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    10 toxic words you should eliminate from your vocabulary today

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    Joe Dispenza
    @joedispenza
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    We don't normally pay much attention to the words we use. We tend to believe that we choose them at random, as required by the circumstances, but in reality it has been shown that everyone has a unique way of speaking, as if it were a "verbal trace".

    In fact, a study conducted at VU University in Amsterdam found that extroverts choose words that are very different from introverts. Introverts prefer to speak in more concrete and specific terms using a more cautious language, full of "maybe" and "probably", while extroverts choose more vague and abstract words in everyday language, but are more direct in expressing the their wishes.



    Without a doubt, words have a strong impact because they not only serve to describe the world but also end up creating ours. In George Orwell's famous novel "1984", the writer refers to the enormous power of language to shape our reality. Indeed, the Newspeak that should have implanted itself in his dystopian world should have been "an articulate language that emerged from the larynx without involving the brain centers." In another chapter he says: "Each year there will be fewer words, so the range of action of consciousness will be smaller and smaller."

    Neuro-Linguistic Programming addresses the importance of words in the construction of our models of the world. The dialogue we maintain with ourselves ends up becoming our truth, so it is important not to abandon it to social stereotypes or to the canons that were instilled in us in childhood.

    The toxic words that sabotage your happiness

    1. Guilt. We often say that we feel guilty, but we are not fully aware of the repercussions of this word. Feeling guilty implies assuming that there is something wrong with us, that some of our characteristics as people are not adequate, which generates profound existential anguish. Instead, we should use much more precise words, such as “I'm sorry for what I did,” which means that our behavior was not correct, but that there is not something terribly wrong with us.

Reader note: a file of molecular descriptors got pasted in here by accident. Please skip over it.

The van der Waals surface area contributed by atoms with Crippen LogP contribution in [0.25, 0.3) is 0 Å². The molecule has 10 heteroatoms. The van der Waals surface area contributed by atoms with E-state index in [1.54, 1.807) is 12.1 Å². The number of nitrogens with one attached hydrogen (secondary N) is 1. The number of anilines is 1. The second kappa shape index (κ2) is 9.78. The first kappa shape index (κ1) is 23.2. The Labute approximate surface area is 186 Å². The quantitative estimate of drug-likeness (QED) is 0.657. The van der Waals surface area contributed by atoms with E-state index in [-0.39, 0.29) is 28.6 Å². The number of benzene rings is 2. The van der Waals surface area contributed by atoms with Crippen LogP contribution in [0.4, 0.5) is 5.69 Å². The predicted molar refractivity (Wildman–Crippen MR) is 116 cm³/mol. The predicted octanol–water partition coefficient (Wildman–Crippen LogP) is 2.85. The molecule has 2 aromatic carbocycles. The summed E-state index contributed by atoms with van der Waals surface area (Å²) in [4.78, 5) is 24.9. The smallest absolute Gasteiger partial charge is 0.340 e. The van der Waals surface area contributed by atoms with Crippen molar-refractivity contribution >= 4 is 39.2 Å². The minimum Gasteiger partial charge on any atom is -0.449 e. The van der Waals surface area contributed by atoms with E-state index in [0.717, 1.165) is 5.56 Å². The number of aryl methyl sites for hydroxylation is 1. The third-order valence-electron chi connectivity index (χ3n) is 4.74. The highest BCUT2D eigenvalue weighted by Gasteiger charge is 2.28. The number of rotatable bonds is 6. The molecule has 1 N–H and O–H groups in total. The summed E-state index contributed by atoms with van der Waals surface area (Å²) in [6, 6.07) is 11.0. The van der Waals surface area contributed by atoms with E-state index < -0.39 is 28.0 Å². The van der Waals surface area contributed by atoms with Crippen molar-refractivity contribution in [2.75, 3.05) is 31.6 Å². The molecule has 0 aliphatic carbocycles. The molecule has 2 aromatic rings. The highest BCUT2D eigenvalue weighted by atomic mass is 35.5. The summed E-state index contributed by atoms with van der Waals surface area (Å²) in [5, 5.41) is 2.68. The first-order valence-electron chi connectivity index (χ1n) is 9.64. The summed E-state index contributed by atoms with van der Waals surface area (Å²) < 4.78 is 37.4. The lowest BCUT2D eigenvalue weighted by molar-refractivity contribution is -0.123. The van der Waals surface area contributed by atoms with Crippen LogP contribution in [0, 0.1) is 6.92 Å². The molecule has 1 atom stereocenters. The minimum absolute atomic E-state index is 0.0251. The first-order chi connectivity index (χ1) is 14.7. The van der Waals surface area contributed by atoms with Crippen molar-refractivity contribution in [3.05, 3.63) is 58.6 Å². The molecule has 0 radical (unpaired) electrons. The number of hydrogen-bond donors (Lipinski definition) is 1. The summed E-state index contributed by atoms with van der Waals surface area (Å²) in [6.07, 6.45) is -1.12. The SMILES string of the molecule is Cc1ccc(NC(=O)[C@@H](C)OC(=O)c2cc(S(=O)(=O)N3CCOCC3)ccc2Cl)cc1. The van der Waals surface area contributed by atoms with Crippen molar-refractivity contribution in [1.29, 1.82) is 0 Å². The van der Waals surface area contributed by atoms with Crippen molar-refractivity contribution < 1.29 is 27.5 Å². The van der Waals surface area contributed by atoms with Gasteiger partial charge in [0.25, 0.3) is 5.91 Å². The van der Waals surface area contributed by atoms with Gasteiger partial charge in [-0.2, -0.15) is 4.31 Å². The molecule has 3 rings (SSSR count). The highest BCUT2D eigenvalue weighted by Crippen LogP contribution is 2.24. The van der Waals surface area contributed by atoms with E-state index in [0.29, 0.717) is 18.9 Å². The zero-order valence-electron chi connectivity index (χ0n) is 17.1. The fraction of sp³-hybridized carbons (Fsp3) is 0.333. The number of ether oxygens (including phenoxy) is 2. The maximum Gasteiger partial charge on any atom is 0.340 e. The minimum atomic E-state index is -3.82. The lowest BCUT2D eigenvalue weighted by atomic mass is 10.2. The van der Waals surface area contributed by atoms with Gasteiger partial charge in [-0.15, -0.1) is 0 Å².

2. Bankruptcy. Henry Ford said that "failure is a great opportunity to start over with more intelligence". In reality, failure does not exist, there are only life experiences that lead us in one direction or another. Thinking in terms of failure means taking the yardstick of society and adapting to its models of success, so that if we don't adapt, we assume that we have failed. Therefore, instead of speaking in terms of failure, we should speak in terms of life experiences.

    3. Duty. The word duty is one of the strongest bonds that bind us, invented by society to generate in us the sense of guilt when we do not want to do something, when our impulses and desires push us in the opposite direction and we do not see any profit in that act. . Many people have ruined their lives because they have always used "I must" instead of "I want". The problem with "duty" is that it makes us function like robots, pushing us to do something we don't want. The solution lies in finding the meaning and getting the "must" to convert into "want". We should pay more attention to these verses by Dulce María Loynaz: “of the dreams I have had I have been able to live up to now; of the diamonds offered reluctantly I could not live a single day ”. This means that you should seek out what you are passionate about and let the people around you do the same.